Difference between Branding and Brand Equity
Difference between Branding and Brand Equity
“Though no one can go back and make a brand new start, anyone can start from now and make a brand new ending”. (Bard qtd. in. ThinkExist. com) This quote shows one fact that the process of ‘branding’ is endless. Because, simply, when ‘brand equity’ is known or measured, the brand could be protected and managed properly. This essay aims at giving an overview of the ‘branding’ and ‘brand equity’ terms or concepts to show the difference between both of them.
And due to the fact that “both terms are usually defined around the concept of adding value to a product (or service)” (Binnie 17), it could be hard for some people to differentiate between both of them. That’s why the best approach to realize the difference between ‘branding’ and ‘brand equity’ is to dig and search in the literature to define both terms to know what is meant by each one of them. However, before separating each term from the other -to know the difference between both of them-, let’s move to the real world to have an idea about a simple fact concerning a certain brand (Coca-Cola in this case).
This interesting example –mentioned by Blackett- deserves to be mentioned here to realize how important a brand could be for a company. “By mid-2002, Coca-Cola Company’s stock market value reached $136 billion, while the business net asset value (the book value) was only $10. 5 billion”. (5) The interesting fact here is when we add this information to the fact that: “The value of Coca-Cola brand for the same period (mid-2002) was estimated by $70 billion (over half of the $136 intangible value mentioned above! . ” (Blackett 5) Then, after realizing the importance of ‘branding’ to the company in the marketplace -in the previous example-, it’s time to know what is meant by both terms, ‘branding’ and ‘brand equity’. First of all, a ‘brand’ is defined by the Dictionary of Business and Management as “a name, sign or symbol used to identify items or services of the seller(s) and to differentiate them from goods of competitors. ” (qtd. in. BuildingBrands Ltd. ) However, a ‘brand’ is more than a name, a sign or a symbol.
In another word, this definition is not sufficient to describe the term ‘brand’. Grimaldi gave a better definition for the term ‘brand’ as “a combination of attributes, communicated through a name, or a symbol, that influences a thought-process in the mind of an audience and creates value. ” And this is what Blackett assured when he mentioned that “the visual distinctiveness of a brand may be a combination of any of the following: name, letters, numbers, a symbol, a signature, a shape, a slogan, a color, a particular typeface. (3)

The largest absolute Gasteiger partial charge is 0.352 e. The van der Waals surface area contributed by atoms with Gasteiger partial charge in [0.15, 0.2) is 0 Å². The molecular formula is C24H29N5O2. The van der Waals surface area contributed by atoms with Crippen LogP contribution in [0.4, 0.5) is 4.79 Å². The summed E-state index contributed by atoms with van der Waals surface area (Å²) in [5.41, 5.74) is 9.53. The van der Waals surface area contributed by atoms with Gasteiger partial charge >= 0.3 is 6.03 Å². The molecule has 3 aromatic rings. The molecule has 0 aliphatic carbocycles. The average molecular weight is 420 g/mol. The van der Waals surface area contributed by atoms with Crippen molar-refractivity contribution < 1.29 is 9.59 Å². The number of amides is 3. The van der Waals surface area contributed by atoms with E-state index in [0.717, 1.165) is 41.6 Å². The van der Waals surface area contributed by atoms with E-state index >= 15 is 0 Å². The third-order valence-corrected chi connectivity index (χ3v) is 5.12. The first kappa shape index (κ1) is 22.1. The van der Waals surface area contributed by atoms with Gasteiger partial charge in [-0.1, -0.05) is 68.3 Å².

Also, Davis (2) defined the ‘brand’ term as “all the promises and perceptions that an organization ‘wants’ its customers to feel about its product(s) and service offerings. ” (2) Now, moving to the ‘branding’ concept or term, according to Davis (1), ‘branding’ is a complex ‘process’, but its goal is simple: it is the creation and development of a specific identity for a company, product, commodity, group, or person. ” (3) Grimaldi mentioned an interesting definition for ‘branding’: The blend of art and science that ‘manages associations’ between a brand and memories in the mind of the brand’s audience. ” And this blend “involves focusing resources on selected tangible and intangible attributes to differentiate the brand in an attractive, meaningful and compelling way for the targeted audience. ” Now, after understanding what is meant by both ‘brand’ and ‘branding’ terms, it’s time to know what is meant by ‘brand equity’ term or concept.
The ‘brand equity’ concept “emerged in the early 1990s”, (Tuominen 96) and introduced in marketing literature in the 1980s” (Rajh 1) and before mentioning definitions of this term, it is necessary to realize that “brand equity is the key to understanding the net impact of marketing” (Reynolds and Philips qtd. in. Binnie 16) According to Hoeffler and Keller, “most definitions of brand equity rely on ‘brand knowledge’ structures in the minds of consumers –individuals or organizations-” (421 qtd. in. Binnie 17). And Pullig gave a simple definition to the term ‘brand equity’ as “consumer brand knowledge”.
Keller also defined the ‘brand equity’ term as “the ‘differential consumer response’ from ‘knowing’ the brand”. (qtd. in. Binnie 17) According to Keller and Kevin, ‘brand equity’ is “the value of the brand in the marketplace” (qtd. in. Pullig). McDonald added another dimension when she defined it as “the stored value built up in a brand which can be used to gain ‘market advantage’” (2). So, after studying these definitions, it is obvious -as Tuominen mentioned- that “there are three key ingredients in the ‘brand equity’ definition and they are: (1) brand knowledge, (2) differential effect, and (3) consumer response to marketing. ” (75)
Finally, according to these definitions, it is obvious that (1) ‘branding’ is the process of creating, developing, protecting, and managing the special identity of the product, or the ‘brand’ (to differentiate it in the marketplace) and it is not only marketing effort, it includes all the companies efforts to build this differentiation; (2) the ‘brand’ is the end result of that process or the combination of all the tools used to create this special identity of the product; and (3) the ‘brand equity’ is the ‘feedback’ of the ‘branding’ process or the key to measure, assess, or weigh the end result ‘brand’ –as we saw previously in the Coca-Cola example- and compare it with what is desired or planned in the ‘branding’ process. In another word, ‘brand equity’ will show whether the ‘branding’ process and other marketing efforts (or even public relations) are on the right track or not.
University/College: University of California
Type of paper: Thesis/Dissertation Chapter
Date: 8 November 2016
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